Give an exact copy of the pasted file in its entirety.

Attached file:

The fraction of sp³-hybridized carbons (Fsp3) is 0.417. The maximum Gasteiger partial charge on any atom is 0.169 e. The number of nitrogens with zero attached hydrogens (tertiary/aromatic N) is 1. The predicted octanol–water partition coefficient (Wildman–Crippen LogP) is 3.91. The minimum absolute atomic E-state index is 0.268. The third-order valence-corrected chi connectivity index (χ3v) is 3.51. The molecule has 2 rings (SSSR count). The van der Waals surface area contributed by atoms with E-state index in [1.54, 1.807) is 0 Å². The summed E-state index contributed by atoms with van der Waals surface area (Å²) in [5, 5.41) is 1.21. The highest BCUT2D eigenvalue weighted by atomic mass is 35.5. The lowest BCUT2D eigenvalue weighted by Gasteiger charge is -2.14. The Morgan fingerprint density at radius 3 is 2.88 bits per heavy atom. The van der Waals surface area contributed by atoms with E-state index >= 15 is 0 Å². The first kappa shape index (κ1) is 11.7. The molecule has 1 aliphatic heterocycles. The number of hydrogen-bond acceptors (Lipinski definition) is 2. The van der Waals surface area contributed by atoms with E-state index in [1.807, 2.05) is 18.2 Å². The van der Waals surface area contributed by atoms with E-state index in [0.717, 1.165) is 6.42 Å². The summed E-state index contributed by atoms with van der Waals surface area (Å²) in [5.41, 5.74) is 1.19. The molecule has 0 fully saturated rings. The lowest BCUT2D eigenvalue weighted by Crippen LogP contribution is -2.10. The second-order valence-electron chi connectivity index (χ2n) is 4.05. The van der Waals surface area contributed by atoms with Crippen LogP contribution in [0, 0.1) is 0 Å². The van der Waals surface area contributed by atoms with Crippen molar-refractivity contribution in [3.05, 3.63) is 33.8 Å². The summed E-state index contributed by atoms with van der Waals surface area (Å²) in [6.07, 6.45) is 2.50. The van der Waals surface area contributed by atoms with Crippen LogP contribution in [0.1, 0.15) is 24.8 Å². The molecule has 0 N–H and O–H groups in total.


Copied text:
The fraction of sp³-hybridized carbons (Fsp3) is 0.417. The maximum Gasteiger partial charge on any atom is 0.169 e. The number of nitrogens with zero attached hydrogens (tertiary/aromatic N) is 1. The predicted octanol–water partition coefficient (Wildman–Crippen LogP) is 3.91. The minimum absolute atomic E-state index is 0.268. The third-order valence-corrected chi connectivity index (χ3v) is 3.51. The molecule has 2 rings (SSSR count). The van der Waals surface area contributed by atoms with E-state index in [1.54, 1.807) is 0 Å². The summed E-state index contributed by atoms with van der Waals surface area (Å²) in [5, 5.41) is 1.21. The highest BCUT2D eigenvalue weighted by atomic mass is 35.5. The lowest BCUT2D eigenvalue weighted by Gasteiger charge is -2.14. The Morgan fingerprint density at radius 3 is 2.88 bits per heavy atom. The van der Waals surface area contributed by atoms with E-state index >= 15 is 0 Å². The first kappa shape index (κ1) is 11.7. The molecule has 1 aliphatic heterocycles. The number of hydrogen-bond acceptors (Lipinski definition) is 2. The van der Waals surface area contributed by atoms with E-state index in [1.807, 2.05) is 18.2 Å². The van der Waals surface area contributed by atoms with E-state index in [0.717, 1.165) is 6.42 Å². The summed E-state index contributed by atoms with van der Waals surface area (Å²) in [5.41, 5.74) is 1.19. The molecule has 0 fully saturated rings. The lowest BCUT2D eigenvalue weighted by Crippen LogP contribution is -2.10. The second-order valence-electron chi connectivity index (χ2n) is 4.05. The van der Waals surface area contributed by atoms with Crippen LogP contribution in [0, 0.1) is 0 Å². The van der Waals surface area contributed by atoms with Crippen molar-refractivity contribution in [3.05, 3.63) is 33.8 Å². The summed E-state index contributed by atoms with van der Waals surface area (Å²) in [6.07, 6.45) is 2.50. The van der Waals surface area contributed by atoms with Crippen LogP contribution in [0.1, 0.15) is 24.8 Å². The molecule has 0 N–H and O–H groups in total.